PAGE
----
Shania Twain's empowering Friday night anthems have accrued a certain
gravitas in the age of #MeToo, as her surprisingly meaty tour proves
Daily Mail - UK
By Graeme Thomson
September 29, 2018
Shania Twain - SSE Hydro - Glasgow
4 out of 5 stars
In a lull between belting out formulaic pop-country bangers, Shania Twain confides in us. She often struggles to overcome lifeís everyday adversities, she admits, standing atop a giant leopard-print neon cube, dressed in slashed silk and fishnets, suspended 20 feet in the air.
The incongruity defines a show that mixes gushing intimacy with a ruthless demonstration of Vegas-grade star power. One minute, Twain is swishing around like the queen bitch from Dynasty; the next sheís over-sharing like a bridesmaid on her second bottle of Prosecco.
The tour is titled Shania Now, a concept that turns out to be not far removed from Shania Then. Last yearís comeback album, Now, was crammed with the kind of laser-guided earworms that propelled the Canadian to superstardom in the Nineties.
The key difference is of perception. In recent years Twain has battled betrayal, divorce, dysphonia and Lyme disease, a trail of misfortune that allows her to return as a survivor, and her live show to be framed as a frenzy of post-traumatic positivity.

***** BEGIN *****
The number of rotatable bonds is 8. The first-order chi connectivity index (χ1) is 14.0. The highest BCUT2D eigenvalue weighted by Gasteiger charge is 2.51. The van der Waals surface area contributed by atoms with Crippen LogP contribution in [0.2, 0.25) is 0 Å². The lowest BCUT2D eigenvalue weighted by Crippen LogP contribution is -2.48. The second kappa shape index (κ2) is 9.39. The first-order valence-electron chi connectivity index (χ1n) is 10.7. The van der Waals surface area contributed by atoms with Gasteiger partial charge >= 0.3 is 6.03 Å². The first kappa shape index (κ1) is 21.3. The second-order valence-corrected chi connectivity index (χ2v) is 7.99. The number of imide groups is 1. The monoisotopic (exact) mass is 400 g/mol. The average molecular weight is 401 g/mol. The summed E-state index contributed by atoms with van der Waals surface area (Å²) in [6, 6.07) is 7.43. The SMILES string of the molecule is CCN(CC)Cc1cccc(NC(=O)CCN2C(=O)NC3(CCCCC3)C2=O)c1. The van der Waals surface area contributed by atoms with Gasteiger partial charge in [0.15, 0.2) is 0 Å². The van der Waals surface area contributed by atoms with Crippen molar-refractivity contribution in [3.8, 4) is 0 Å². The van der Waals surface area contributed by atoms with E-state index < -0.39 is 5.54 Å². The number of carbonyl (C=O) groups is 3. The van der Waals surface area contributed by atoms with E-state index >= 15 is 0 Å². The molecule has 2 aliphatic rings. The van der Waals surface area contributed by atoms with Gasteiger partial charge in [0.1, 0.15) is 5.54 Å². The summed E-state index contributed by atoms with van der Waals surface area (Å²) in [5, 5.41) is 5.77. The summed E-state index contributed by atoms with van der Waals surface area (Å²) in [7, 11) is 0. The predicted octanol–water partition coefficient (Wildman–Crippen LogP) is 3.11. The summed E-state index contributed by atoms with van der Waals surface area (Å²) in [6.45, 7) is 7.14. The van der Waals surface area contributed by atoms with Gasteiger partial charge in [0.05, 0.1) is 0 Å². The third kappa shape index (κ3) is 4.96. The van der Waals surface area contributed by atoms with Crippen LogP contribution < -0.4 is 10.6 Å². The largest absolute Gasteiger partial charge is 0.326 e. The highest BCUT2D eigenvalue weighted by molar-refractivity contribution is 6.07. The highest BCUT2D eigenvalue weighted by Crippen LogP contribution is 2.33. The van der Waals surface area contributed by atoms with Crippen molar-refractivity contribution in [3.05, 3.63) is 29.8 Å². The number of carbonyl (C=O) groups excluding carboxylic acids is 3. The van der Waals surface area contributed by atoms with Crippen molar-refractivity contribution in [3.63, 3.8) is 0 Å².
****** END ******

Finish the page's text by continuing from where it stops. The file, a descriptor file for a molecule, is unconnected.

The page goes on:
ĎIím an optimistic person,í she declares after Up!, one of five songs tonight boasting an exclamation mark in its title. Though Poor Me and Iím Alright revisit her marriage break-up, they simply accentuate the rampant exuberance of Lifeís About To Get Good and pretty much everything else.
Itís cheesy, but effective. The set is dazzling, a constantly shifting tableau created by the inventive deployment of five video cubes, resembling a fancy game of Tetris. The musical filling, meanwhile, is surprisingly meaty.
A punchy, no-nonsense band combines with Twainís creamy, flawless voice to weaponise big hitters like That Donít Impress Me Much and Iím Gonna Getcha Good! Now and then, her country roots show through.
Driven by two mean fiddles, Any Man Of Mine has a hard bluegrass kick, while she ascends a revolving podium to strum an affecting Youíre Still The One. Written with her ex-husband, tonight itís dedicated to her fans.
The pacing could use some tweaking. Having faffed about taking selfies and frogmarched a mother and daughter on stage, for some reason Twain dons a top hat to watch a montage of her old video clips on the screens.
Ten minutes of filler kills the momentum, but a focused finale brings the show back on track, climaxing in the irrepressible Man! I Feel Like A Woman!
Thatís another thing that has changed: these empowering Friday night anthems have accrued a certain gravitas in the age of #MeToo. All in all, Shania Now isnít a bad place to be.